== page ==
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Immunopathogenic and Neurological Mechanisms of Canine Distemper Virus

DOI: 10.1155/2012/163860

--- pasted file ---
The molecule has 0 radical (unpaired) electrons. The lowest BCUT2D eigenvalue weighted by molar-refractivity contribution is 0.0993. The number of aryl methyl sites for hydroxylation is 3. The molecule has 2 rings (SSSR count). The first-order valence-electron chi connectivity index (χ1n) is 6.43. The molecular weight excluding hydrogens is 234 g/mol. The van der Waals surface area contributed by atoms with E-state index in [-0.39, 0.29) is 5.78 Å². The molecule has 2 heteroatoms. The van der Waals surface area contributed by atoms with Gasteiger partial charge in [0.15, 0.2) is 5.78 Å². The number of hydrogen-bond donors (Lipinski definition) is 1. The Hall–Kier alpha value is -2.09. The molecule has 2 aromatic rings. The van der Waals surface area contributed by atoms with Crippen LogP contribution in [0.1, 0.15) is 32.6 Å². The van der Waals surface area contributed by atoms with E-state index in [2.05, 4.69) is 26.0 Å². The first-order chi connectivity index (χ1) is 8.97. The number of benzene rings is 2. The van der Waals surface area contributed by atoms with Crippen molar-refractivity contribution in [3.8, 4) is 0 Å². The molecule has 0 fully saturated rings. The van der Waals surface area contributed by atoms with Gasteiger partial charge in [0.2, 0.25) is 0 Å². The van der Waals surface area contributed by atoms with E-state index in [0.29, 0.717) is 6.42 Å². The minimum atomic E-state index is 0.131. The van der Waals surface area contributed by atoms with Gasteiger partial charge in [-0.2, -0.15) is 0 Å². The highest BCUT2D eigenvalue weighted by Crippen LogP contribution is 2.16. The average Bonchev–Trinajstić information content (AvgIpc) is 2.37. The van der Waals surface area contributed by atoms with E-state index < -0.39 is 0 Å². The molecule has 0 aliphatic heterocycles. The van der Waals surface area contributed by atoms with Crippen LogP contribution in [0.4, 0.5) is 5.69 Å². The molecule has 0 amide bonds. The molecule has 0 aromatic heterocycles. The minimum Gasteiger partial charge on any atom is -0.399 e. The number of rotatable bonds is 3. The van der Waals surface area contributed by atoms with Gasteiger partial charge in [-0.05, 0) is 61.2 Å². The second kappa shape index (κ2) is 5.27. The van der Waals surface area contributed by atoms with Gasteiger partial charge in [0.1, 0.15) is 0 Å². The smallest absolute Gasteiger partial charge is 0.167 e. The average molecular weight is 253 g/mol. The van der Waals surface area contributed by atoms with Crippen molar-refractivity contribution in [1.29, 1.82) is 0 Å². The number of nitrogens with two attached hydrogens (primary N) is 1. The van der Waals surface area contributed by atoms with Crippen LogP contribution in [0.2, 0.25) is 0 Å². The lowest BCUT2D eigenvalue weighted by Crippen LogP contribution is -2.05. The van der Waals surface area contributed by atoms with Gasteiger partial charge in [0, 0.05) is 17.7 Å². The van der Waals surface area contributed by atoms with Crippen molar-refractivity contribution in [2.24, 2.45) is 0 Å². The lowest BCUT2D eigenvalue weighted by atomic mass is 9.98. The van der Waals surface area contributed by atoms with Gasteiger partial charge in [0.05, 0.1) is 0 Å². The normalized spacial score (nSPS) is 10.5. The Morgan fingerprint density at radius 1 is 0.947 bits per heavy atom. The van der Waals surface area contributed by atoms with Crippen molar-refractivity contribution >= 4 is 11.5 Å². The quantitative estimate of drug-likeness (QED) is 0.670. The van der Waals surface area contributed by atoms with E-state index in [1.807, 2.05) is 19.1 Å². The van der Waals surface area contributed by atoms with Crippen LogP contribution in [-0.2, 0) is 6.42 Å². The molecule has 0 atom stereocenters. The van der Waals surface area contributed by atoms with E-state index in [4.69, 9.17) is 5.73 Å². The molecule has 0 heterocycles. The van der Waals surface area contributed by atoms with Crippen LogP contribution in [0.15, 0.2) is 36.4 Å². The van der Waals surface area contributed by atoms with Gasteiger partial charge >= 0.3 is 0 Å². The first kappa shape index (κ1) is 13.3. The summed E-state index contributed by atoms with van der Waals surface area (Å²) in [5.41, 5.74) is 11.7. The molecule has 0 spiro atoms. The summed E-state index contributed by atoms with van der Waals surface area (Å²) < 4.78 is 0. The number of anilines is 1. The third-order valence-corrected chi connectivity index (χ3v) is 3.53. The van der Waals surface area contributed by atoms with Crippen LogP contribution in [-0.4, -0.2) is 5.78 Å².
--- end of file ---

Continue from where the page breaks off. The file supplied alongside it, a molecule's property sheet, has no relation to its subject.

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Canine distemper is a highly contagious viral disease caused by the canine distemper virus (CDV), which is a member of the Morbillivirus genus, Paramyxoviridae family. Animals that most commonly suffer from this disease belong to the Canidae family; however, the spectrum of natural hosts for CDV also includes several other families of the order Carnivora. The infectious disease presents worldwide distribution and maintains a high incidence and high levels of lethality, despite the availability of effective vaccines, and no specific treatment. CDV infection in dogs is characterized by the presentation of systemic and/or neurological courses, and viral persistence in some organs, including the central nervous system (CNS) and lymphoid tissues. An elucidation of the pathogenic mechanisms involved in canine distemper disease will lead to a better understanding of the injuries and clinical manifestations caused by CDV. Ultimately, further insight about this disease will enable the improvement of diagnostic methods as well as therapeutic studies. 1. Introduction Canine distemper is an infectious disease caused by a member of the Morbillivirus genus, Paramyxoviridae family, infecting a broad range of terrestric and aquatic carnivores. Canine distemper virus (CDV) is an enveloped virion which contains a nonsegmented single-stranded negative-sense RNA genome that encodes six structural (nucleocapsid N, matrix M, fusion F, hemagglutinin H, phospho-P and large-L proteins) and two nonstructural (C and V proteins) proteins [1]. CDV has been reported in dogs, ferrets, wild dogs, foxes, jackals, coyotes, hyenas [2], lions, tigers, leopards, cheetahs [3], seals, sea lions, and dolphins [4]. The domestic dog is the most suffered species, and, although the disease has been also found in big cats, CDV has not been detected in domestic cats. However, experimental infection with SPF cats revealed that this species can sustain CDV replication with pronounced lymphopenia, without displaying any clinical signs [5, 6]. The Morbillivirus genus includes other important highly infectious pathogens like measles (MV) and rinderpest viruses (RPV), and almost all members present equivalent tropism and tissue distribution in their respective hosts. Morbilliviruses are transmitted by aerosols and produce clinical similarities, such as fever, serous nasal discharge, and cough, as well as respiratory and gastrointestinal signs often complicated by secondary bacterial infections. Furthermore, the most notorious property of morbillivirus infection is the establishing of severe transitory

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